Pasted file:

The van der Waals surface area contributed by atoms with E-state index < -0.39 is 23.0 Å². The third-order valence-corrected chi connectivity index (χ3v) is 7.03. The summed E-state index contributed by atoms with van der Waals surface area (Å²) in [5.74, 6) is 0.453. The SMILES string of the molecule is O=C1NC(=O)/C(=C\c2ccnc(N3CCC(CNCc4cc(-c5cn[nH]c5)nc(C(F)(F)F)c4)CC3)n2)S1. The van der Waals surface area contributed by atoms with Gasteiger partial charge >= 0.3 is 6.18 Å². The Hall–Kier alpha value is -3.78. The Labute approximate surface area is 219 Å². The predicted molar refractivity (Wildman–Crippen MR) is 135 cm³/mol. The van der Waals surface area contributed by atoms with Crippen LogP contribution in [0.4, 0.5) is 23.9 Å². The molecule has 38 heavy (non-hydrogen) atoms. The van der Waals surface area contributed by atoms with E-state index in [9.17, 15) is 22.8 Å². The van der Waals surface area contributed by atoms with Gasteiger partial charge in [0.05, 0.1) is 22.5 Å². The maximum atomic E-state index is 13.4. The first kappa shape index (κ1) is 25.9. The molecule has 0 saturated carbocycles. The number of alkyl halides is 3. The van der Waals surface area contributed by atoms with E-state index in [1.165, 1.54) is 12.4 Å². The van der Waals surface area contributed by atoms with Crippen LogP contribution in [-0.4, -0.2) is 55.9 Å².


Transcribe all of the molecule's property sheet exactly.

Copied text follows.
The van der Waals surface area contributed by atoms with E-state index < -0.39 is 23.0 Å². The third-order valence-corrected chi connectivity index (χ3v) is 7.03. The summed E-state index contributed by atoms with van der Waals surface area (Å²) in [5.74, 6) is 0.453. The SMILES string of the molecule is O=C1NC(=O)/C(=C\c2ccnc(N3CCC(CNCc4cc(-c5cn[nH]c5)nc(C(F)(F)F)c4)CC3)n2)S1. The van der Waals surface area contributed by atoms with Gasteiger partial charge >= 0.3 is 6.18 Å². The Hall–Kier alpha value is -3.78. The Labute approximate surface area is 219 Å². The predicted molar refractivity (Wildman–Crippen MR) is 135 cm³/mol. The van der Waals surface area contributed by atoms with Crippen LogP contribution in [0.4, 0.5) is 23.9 Å². The molecule has 38 heavy (non-hydrogen) atoms. The van der Waals surface area contributed by atoms with E-state index in [9.17, 15) is 22.8 Å². The van der Waals surface area contributed by atoms with Gasteiger partial charge in [0.05, 0.1) is 22.5 Å². The maximum atomic E-state index is 13.4. The first kappa shape index (κ1) is 25.9. The molecule has 0 saturated carbocycles. The number of alkyl halides is 3. The van der Waals surface area contributed by atoms with E-state index in [1.165, 1.54) is 12.4 Å². The van der Waals surface area contributed by atoms with Crippen LogP contribution in [-0.4, -0.2) is 55.9 Å².